Although politics can be a sensitive subject for us to talk about and with good reason, there were some important and positive political gains that were made in 2018 by Black women and women of color that remind me that there is hope, all is not for naught and that we must continue the good fight. In fact, now more than ever I believe do we need these positive reminders, especially being a Black person living in America in 2019.
From the November midterm elections, women of color across the nation nabbed political seats.
Some of those include:
Democrat Ayanna Pressley, who became the first black woman elected to Congress from Massachusetts. (So surreal because she is from where I am from!)
Democrat Lauren Underwood who became one of the youngest black candidates elected to Congress.
Jahana Hayes, who became the first Black woman elected to Congress from Connecticut.
There were also two Native American women elected to Congress, Democrats Sharice Davids and Deb Haaland. Additionally, two Muslim women secured seats in Congress, Michigan Democrat Rashida Tlaib and Ilhan Omar, the Minnesota Democratic-Farmer-Labor Party's nominee. Smh that it took so long for it to happen but these are wins nonetheless. And because of these wins, more women of color are considering running for President in 2020. For example, recently California Democratic Senator Kamala Harris said she was considering running for President in 2020 but that “it will ultimately be a family decision. And over the holiday, I will make that decision with my family." Although it's not a definite yes, it sounds like a maybe and I will happily take a maybe.
In Harris County, Texas, 17 Black women were sworn in as judges, #BlackGirlMagic indeed! These Black women made history for it was a first for Harris County. There were also two important amendments that were passed.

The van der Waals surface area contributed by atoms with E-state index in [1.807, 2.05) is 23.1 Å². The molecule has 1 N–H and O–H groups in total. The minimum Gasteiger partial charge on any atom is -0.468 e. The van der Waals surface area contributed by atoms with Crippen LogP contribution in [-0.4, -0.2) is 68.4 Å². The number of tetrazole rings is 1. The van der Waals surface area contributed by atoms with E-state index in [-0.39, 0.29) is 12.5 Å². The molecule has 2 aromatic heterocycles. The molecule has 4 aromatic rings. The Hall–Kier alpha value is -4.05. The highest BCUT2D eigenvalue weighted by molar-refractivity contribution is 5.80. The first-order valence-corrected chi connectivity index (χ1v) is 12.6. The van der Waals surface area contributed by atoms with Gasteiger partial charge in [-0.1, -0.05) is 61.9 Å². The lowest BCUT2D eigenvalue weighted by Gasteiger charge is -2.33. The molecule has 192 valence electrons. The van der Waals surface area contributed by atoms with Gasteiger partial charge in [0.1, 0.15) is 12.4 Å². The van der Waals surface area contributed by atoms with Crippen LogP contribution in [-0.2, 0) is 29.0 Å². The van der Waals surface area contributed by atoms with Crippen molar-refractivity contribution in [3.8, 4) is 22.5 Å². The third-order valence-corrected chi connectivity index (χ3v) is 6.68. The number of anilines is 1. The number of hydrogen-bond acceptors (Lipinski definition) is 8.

“Amendment 4 restored voting rights to 1.4 million ex-felons in Florida.” Previously, approximately 21.5 percent of Black people couldn’t vote. Additionally, in Nashville, Amendment 1 created “a new citizen-led panel to hold the police accountable.” Yes, women of color did not come to play this election season! Although not every person of color who ran won, most notably Stacey Abrams and Andrew Gillum, we made strides in changing the underrepresentation of women of color in elected offices. We know from the results of the Presidential 2016 elections the importance of being involved in politics at all levels, especially at the local level. Despite the numerous obstacles that some Black voters faced on election day with voter suppression tactics, we accounted for 12 percent of the votes. Though it was a one percent drop from the 2016 midterms, those votes still made a positive impact.
While there is still a ways to go, it does bring me some comfort and inspiration to see more women, who look like me and who have similar ideologies that I have in seats of power, where policy changes can happen. We know representation matters and “research has shown that black women’s voices are the most likely to be overlooked in policymaking, according to Rutgers University’s Kelly Dittmar.” Unsurprising and sadly so. Therefore, increasing the representation of Black women in government roles is paramount in “promoting policy priorities, perspectives, and solutions that may be lost." I look forward to seeing what will be accomplished because of these political gains and who knows? Maybe 2020 will be the year that a Black woman gets elected President!